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BigLogo.gif UN Member States on the Record
Food crisis among top priorities for 17th CSD Session
05 May 2009 / 02:21

[Dateline: New York | Author: DESA]

Ms.Gerda Verburg, Minister of Agriculture, Nature and Food Quality of the Netherlands and CSD Chairperson, and DSG Asha-Rose Migiro at the opening of CSD 17 | Credit: DESAMinisters, government representatives, experts and major groups as well as high-level representatives of international and regional organizations are gathering at the UN Headquarters in New York for the 17th Session of the Commission on Sustainable Development (CSD), which opened on Monday.

With the number of hungry people approaching 1 billion world-wide and the impacts of climate change at hand, the 53 member-state Commission will discuss and ultimately adopt a series of policy recommendations to guide agricultural development. Their discussion will focus on measures to address drought, desertification, land use, rural development and sustainable development in Africa.

Many of the policy proposals under consideration would help countries directly to confront the challenges posed by the food, financial and climate crises that threaten their development.

The Commission, which runs from 4 to 15 May, was opened by Ms. Gerda Verburg, Minister of Agriculture, Nature and Food Quality of the Netherlands, who is the CSD 17 Chairperson. Ms. Verburg called on participants to make a homegrown green revolution a reality by sharing knowledge, scaling-up proven practices and increasing support for sustainable agriculture, especially in Africa, as well as sustainable food chains.

The CDS 17 Chairperson also called for improved market access for agricultural products, especially those of developing countries. “Swords into ploughshares, words into action!” she said, reminding participants of the UN motto and the need to produce concrete deliverables and practical solutions.

17th Session of the Commission on Sustainable DevelopmentDeputy Secretary-General Asha-Rose Migiro pointed out that the world’s farmers have been taken for granted for far too long. “Africa is the epicenter of the global food crisis” she stated, stressing that a sustainable green revolution “must empower farmers, particularly smallholders.” She called on the international community to take steps to assure long-term investment in agriculture, sustainable practices, markets that work in favour of agro-development in poor countries and the judicious management of finite land and water resources.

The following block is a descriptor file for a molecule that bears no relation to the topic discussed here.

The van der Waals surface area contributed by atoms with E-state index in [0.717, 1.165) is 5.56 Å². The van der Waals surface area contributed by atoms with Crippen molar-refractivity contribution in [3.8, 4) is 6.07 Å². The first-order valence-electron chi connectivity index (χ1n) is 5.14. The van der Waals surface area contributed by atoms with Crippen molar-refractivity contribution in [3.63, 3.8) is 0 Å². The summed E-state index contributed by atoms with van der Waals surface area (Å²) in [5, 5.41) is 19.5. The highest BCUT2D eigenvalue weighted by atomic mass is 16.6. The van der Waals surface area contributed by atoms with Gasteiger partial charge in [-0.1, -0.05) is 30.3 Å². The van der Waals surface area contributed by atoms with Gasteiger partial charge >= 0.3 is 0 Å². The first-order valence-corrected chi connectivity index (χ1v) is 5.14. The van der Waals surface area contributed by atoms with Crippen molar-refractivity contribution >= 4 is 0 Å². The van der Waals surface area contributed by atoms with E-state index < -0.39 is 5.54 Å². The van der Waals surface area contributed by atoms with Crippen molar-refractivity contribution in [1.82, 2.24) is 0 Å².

This year, the Commission has introduced an innovative approach to organizing its work in order to foster dialogue and improve effectiveness. Three High-level Ministerial round-tables will be held on the themes: Responding to the Food Crisis through Sustainable Development; Realizing a Green Revolution in Africa; and Integrated Management of Land and Water Resources for Sustainable Agriculture and Rural Development.

During the two-week session, Ministers will have the opportunity for intensive dialogues on the themes with representatives of civil society joined in the Major Groups, with the policy research community, and with the heads of UN agencies and Chairs of Governing Councils and Executive Boards of UN Organizations.    

In addition to the negotiated outcome of the meeting, the Ministerial roundtables and dialogues will lead to a separate political vision meant to advance the agenda of sustainable agriculture and rural development. 

The CSD will also foster the broad participation of governmental and non-governmental actors through a number of activities running concurrently with the negotiations, including a Partnerships Fair, a Learning Centre offering short-courses on a range of practical topics, and a series of Side Events showcasing sustainable development initiatives from around the world.

Related links

Commission on Sustainable Development - related events

Department of Economic and Social Affairs